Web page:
The Israeli president post is largely ceremonial with limited powers, much less than those of the prime minister. The president has authority to pick a Knesset member from a majority party to fill the post of the prime minister, grant clemency to prisoners, and pick central bank governor, Magen David Adam (Israeli Red Cross) head, and judges of court of appeals for armed forces, and receive foreign ambassadors' credentials. As it appears, the president has no jurisdiction to make decisions on foreign policy or other significant state duties, something making his post largely ceremonial.
But the prime minister stands out as a powerful post holder in the parliamentary system with the duty to form a government as a head of parliament’s majority. The prime minister in fact has two cabinets, with the major cabinet being a security one and standing out as the most important part of the executive power.
In some cases, due to lack of an outright parliamentary majority there is a need to form a coalition government. The security cabinet, a form of inner cabinet within the main cabinet, contains ministers other than those of the main cabinet. Prime Minister, Acting Prime Minister, Vice Prime Minister, the Director-Generals of the Defense, Foreign, and Treasury ministries, as well as the Chief of General Staff, chief of Shin Bet, and the Military Secretary to Prime Minister, take part in the security cabinet meetings. This smaller forum of the cabinet members is designated to coordinate the diplomatic negotiations, and in times of crisis, especially war, it is designed to make quick and effective decisions. Beside the security section, the prime minister’s cabinet has a major civilian section with major offices.
But what is not focused on regularly is the Israeli regime’s political bureaucracy. In every ministry, there is an acting minister beside the main minister. Furthermore, every ministry has a general manager with specific duties appointed by the minister after taking the Selection Committee approval to be in charge of administrative works. The acting minister is in fact in charge of all of the minister and the ministry's services and policy adoption, and is aided and advised by a number of deputies.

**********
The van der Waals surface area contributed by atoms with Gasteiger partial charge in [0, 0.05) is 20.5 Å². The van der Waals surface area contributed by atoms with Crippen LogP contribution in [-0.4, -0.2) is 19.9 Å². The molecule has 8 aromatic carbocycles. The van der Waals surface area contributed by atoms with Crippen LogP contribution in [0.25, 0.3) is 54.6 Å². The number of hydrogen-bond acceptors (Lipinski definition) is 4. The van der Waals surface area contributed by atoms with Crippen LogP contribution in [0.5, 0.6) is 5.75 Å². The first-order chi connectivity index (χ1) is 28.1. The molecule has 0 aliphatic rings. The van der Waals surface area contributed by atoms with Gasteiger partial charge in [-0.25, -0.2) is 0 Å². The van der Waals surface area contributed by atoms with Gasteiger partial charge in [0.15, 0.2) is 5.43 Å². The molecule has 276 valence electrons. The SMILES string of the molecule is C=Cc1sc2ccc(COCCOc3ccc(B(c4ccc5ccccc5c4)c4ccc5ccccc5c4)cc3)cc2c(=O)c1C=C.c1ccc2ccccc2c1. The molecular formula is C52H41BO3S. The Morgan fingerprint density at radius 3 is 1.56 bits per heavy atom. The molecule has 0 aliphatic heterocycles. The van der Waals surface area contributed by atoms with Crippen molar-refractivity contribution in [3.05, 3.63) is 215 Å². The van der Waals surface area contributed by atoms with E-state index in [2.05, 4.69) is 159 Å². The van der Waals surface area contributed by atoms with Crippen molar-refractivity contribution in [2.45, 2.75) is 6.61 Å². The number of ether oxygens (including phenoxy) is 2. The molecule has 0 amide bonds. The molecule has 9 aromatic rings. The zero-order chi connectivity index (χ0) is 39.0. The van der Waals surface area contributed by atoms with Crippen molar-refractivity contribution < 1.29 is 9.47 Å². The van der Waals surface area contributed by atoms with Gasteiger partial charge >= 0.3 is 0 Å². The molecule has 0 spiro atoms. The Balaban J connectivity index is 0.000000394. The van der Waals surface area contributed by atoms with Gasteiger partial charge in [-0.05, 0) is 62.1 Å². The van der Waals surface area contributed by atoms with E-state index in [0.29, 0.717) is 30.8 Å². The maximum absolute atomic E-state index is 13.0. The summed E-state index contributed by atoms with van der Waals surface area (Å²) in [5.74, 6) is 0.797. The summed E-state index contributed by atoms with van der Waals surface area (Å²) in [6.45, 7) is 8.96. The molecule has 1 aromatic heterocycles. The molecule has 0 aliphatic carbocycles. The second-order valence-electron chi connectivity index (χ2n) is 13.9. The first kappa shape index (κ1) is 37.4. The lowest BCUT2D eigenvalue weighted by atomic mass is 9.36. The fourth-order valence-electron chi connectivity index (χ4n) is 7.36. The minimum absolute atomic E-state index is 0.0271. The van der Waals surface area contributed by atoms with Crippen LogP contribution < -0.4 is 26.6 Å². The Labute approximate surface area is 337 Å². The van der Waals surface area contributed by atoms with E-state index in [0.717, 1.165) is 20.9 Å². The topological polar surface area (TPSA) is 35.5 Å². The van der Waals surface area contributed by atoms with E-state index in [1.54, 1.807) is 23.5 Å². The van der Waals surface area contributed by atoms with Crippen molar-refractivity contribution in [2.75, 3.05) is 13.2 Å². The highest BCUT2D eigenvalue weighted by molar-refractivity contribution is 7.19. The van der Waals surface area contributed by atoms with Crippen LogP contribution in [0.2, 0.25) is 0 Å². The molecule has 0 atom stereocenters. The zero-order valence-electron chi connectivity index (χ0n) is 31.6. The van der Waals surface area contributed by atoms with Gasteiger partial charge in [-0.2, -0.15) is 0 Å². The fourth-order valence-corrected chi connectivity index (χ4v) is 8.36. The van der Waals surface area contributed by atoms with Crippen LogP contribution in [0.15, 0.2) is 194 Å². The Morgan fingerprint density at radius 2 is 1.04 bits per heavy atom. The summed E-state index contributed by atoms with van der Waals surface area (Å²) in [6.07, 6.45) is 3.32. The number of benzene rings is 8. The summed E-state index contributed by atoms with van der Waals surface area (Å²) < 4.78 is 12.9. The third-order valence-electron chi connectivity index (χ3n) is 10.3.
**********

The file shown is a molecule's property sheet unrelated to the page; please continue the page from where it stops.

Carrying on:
The Israeli security institutions like foreign spying service Mossad and the internal security service Shin Bet are directly supervised by the prime minister’s office. Other institutions such as the Central Bureau of Statistics, which is responsible for publishing national figures every year, State Archives, as well as security, political, economic, and military advisors are active under the prime minister’s office.
In fact, the bureaucratic executive power and the united structure administration are the main features of the Israeli government. Beside the government that is responsible also for protecting the political unity, regional and local councils are also active. Their duties range from mobilizing the political leadership in the time of need and providing state services to boosting political relationship between people and the political leaders in six provinces. Additionally, the judiciary is fully independent with two ordinary and special courts.